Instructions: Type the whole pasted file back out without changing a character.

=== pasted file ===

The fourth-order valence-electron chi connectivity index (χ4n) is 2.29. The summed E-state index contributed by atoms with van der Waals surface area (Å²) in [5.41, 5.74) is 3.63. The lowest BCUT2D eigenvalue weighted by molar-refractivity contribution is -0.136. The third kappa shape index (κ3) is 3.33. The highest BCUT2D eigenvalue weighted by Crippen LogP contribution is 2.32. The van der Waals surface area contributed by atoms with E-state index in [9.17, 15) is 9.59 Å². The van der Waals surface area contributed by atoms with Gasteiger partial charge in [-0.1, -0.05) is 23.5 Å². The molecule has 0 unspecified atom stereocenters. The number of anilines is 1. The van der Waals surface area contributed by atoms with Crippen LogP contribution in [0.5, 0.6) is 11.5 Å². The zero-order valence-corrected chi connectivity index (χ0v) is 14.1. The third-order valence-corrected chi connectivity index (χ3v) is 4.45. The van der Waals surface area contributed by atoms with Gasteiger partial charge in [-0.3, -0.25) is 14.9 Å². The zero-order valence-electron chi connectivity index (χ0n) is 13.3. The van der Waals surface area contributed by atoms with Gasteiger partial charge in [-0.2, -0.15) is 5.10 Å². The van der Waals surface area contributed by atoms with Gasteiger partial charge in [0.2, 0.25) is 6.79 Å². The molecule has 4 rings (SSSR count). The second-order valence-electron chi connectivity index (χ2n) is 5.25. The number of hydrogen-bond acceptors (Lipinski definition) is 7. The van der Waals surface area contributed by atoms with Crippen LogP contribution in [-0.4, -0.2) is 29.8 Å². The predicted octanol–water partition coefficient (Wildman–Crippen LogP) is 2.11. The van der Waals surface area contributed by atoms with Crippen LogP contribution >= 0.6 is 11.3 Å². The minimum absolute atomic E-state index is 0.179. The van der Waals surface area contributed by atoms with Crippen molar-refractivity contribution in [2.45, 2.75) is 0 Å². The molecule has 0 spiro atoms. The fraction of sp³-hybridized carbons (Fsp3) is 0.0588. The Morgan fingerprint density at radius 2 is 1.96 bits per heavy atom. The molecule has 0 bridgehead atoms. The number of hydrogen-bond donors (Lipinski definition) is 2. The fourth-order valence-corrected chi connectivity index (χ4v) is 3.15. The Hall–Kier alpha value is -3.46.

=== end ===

The fourth-order valence-electron chi connectivity index (χ4n) is 2.29. The summed E-state index contributed by atoms with van der Waals surface area (Å²) in [5.41, 5.74) is 3.63. The lowest BCUT2D eigenvalue weighted by molar-refractivity contribution is -0.136. The third kappa shape index (κ3) is 3.33. The highest BCUT2D eigenvalue weighted by Crippen LogP contribution is 2.32. The van der Waals surface area contributed by atoms with E-state index in [9.17, 15) is 9.59 Å². The van der Waals surface area contributed by atoms with Gasteiger partial charge in [-0.1, -0.05) is 23.5 Å². The molecule has 0 unspecified atom stereocenters. The number of anilines is 1. The van der Waals surface area contributed by atoms with Crippen LogP contribution in [0.5, 0.6) is 11.5 Å². The zero-order valence-corrected chi connectivity index (χ0v) is 14.1. The third-order valence-corrected chi connectivity index (χ3v) is 4.45. The van der Waals surface area contributed by atoms with Gasteiger partial charge in [-0.3, -0.25) is 14.9 Å². The zero-order valence-electron chi connectivity index (χ0n) is 13.3. The van der Waals surface area contributed by atoms with Gasteiger partial charge in [-0.2, -0.15) is 5.10 Å². The van der Waals surface area contributed by atoms with Gasteiger partial charge in [0.2, 0.25) is 6.79 Å². The molecule has 4 rings (SSSR count). The second-order valence-electron chi connectivity index (χ2n) is 5.25. The number of hydrogen-bond acceptors (Lipinski definition) is 7. The van der Waals surface area contributed by atoms with Crippen LogP contribution in [-0.4, -0.2) is 29.8 Å². The predicted octanol–water partition coefficient (Wildman–Crippen LogP) is 2.11. The van der Waals surface area contributed by atoms with Crippen LogP contribution >= 0.6 is 11.3 Å². The minimum absolute atomic E-state index is 0.179. The van der Waals surface area contributed by atoms with Crippen molar-refractivity contribution in [2.45, 2.75) is 0 Å². The molecule has 0 spiro atoms. The fraction of sp³-hybridized carbons (Fsp3) is 0.0588. The Morgan fingerprint density at radius 2 is 1.96 bits per heavy atom. The molecule has 0 bridgehead atoms. The number of hydrogen-bond donors (Lipinski definition) is 2. The fourth-order valence-corrected chi connectivity index (χ4v) is 3.15. The Hall–Kier alpha value is -3.46.